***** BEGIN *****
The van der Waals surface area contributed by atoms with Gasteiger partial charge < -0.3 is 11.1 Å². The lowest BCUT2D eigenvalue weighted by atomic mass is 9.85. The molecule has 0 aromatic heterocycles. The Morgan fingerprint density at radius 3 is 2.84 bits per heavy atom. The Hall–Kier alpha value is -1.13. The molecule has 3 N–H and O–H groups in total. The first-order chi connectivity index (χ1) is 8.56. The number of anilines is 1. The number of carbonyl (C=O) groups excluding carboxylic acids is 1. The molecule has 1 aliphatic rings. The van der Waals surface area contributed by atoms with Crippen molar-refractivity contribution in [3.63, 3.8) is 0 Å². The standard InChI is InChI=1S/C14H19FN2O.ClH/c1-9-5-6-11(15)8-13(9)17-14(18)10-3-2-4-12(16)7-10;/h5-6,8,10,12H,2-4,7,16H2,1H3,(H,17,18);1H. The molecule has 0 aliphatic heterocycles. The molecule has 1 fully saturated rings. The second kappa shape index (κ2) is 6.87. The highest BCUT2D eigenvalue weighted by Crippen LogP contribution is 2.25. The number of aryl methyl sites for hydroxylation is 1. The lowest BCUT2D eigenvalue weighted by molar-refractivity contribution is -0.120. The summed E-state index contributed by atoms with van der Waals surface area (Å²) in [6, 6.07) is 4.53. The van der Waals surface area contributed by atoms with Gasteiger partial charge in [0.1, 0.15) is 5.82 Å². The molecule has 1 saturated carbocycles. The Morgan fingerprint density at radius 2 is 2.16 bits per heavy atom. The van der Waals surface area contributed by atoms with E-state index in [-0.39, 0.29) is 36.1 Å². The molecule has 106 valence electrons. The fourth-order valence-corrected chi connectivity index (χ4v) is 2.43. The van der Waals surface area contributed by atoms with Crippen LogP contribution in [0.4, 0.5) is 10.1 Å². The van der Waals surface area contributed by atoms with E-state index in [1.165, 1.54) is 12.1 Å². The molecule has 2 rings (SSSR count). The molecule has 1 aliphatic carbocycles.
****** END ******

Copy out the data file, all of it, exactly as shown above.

The van der Waals surface area contributed by atoms with Gasteiger partial charge < -0.3 is 11.1 Å². The lowest BCUT2D eigenvalue weighted by atomic mass is 9.85. The molecule has 0 aromatic heterocycles. The Morgan fingerprint density at radius 3 is 2.84 bits per heavy atom. The Hall–Kier alpha value is -1.13. The molecule has 3 N–H and O–H groups in total. The first-order chi connectivity index (χ1) is 8.56. The number of anilines is 1. The number of carbonyl (C=O) groups excluding carboxylic acids is 1. The molecule has 1 aliphatic rings. The van der Waals surface area contributed by atoms with Crippen molar-refractivity contribution in [3.63, 3.8) is 0 Å². The standard InChI is InChI=1S/C14H19FN2O.ClH/c1-9-5-6-11(15)8-13(9)17-14(18)10-3-2-4-12(16)7-10;/h5-6,8,10,12H,2-4,7,16H2,1H3,(H,17,18);1H. The molecule has 0 aliphatic heterocycles. The molecule has 1 fully saturated rings. The second kappa shape index (κ2) is 6.87. The highest BCUT2D eigenvalue weighted by Crippen LogP contribution is 2.25. The number of aryl methyl sites for hydroxylation is 1. The lowest BCUT2D eigenvalue weighted by molar-refractivity contribution is -0.120. The summed E-state index contributed by atoms with van der Waals surface area (Å²) in [6, 6.07) is 4.53. The van der Waals surface area contributed by atoms with Gasteiger partial charge in [0.1, 0.15) is 5.82 Å². The molecule has 1 saturated carbocycles. The Morgan fingerprint density at radius 2 is 2.16 bits per heavy atom. The van der Waals surface area contributed by atoms with E-state index in [-0.39, 0.29) is 36.1 Å². The molecule has 106 valence electrons. The fourth-order valence-corrected chi connectivity index (χ4v) is 2.43. The van der Waals surface area contributed by atoms with Crippen LogP contribution in [0.4, 0.5) is 10.1 Å². The van der Waals surface area contributed by atoms with E-state index in [1.165, 1.54) is 12.1 Å². The molecule has 2 rings (SSSR count). The molecule has 1 aliphatic carbocycles.